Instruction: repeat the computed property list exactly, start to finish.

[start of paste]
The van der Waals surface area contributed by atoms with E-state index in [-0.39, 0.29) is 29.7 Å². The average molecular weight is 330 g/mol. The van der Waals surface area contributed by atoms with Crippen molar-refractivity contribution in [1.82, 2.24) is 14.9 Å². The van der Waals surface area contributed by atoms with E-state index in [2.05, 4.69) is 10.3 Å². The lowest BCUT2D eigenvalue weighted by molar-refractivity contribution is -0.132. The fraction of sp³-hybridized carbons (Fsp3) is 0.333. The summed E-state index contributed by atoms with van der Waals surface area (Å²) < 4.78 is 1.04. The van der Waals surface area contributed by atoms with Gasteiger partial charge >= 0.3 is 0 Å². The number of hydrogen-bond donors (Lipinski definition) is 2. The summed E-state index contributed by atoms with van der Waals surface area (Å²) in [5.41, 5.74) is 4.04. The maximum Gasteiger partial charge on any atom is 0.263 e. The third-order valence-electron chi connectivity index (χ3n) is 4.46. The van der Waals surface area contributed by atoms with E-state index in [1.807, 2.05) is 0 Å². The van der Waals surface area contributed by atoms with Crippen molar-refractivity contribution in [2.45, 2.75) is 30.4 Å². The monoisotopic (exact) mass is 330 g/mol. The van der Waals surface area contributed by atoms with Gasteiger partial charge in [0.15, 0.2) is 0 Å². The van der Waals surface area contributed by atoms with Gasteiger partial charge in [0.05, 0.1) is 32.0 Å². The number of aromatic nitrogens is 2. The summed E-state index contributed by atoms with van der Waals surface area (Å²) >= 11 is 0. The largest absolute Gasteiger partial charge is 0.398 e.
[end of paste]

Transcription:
The van der Waals surface area contributed by atoms with E-state index in [-0.39, 0.29) is 29.7 Å². The average molecular weight is 330 g/mol. The van der Waals surface area contributed by atoms with Crippen molar-refractivity contribution in [1.82, 2.24) is 14.9 Å². The van der Waals surface area contributed by atoms with E-state index in [2.05, 4.69) is 10.3 Å². The lowest BCUT2D eigenvalue weighted by molar-refractivity contribution is -0.132. The fraction of sp³-hybridized carbons (Fsp3) is 0.333. The summed E-state index contributed by atoms with van der Waals surface area (Å²) < 4.78 is 1.04. The van der Waals surface area contributed by atoms with Gasteiger partial charge >= 0.3 is 0 Å². The number of hydrogen-bond donors (Lipinski definition) is 2. The summed E-state index contributed by atoms with van der Waals surface area (Å²) in [5.41, 5.74) is 4.04. The maximum Gasteiger partial charge on any atom is 0.263 e. The third-order valence-electron chi connectivity index (χ3n) is 4.46. The van der Waals surface area contributed by atoms with E-state index in [1.807, 2.05) is 0 Å². The van der Waals surface area contributed by atoms with Crippen molar-refractivity contribution in [2.45, 2.75) is 30.4 Å². The monoisotopic (exact) mass is 330 g/mol. The van der Waals surface area contributed by atoms with Gasteiger partial charge in [0.15, 0.2) is 0 Å². The van der Waals surface area contributed by atoms with Gasteiger partial charge in [0.05, 0.1) is 32.0 Å². The number of aromatic nitrogens is 2. The summed E-state index contributed by atoms with van der Waals surface area (Å²) >= 11 is 0. The largest absolute Gasteiger partial charge is 0.398 e.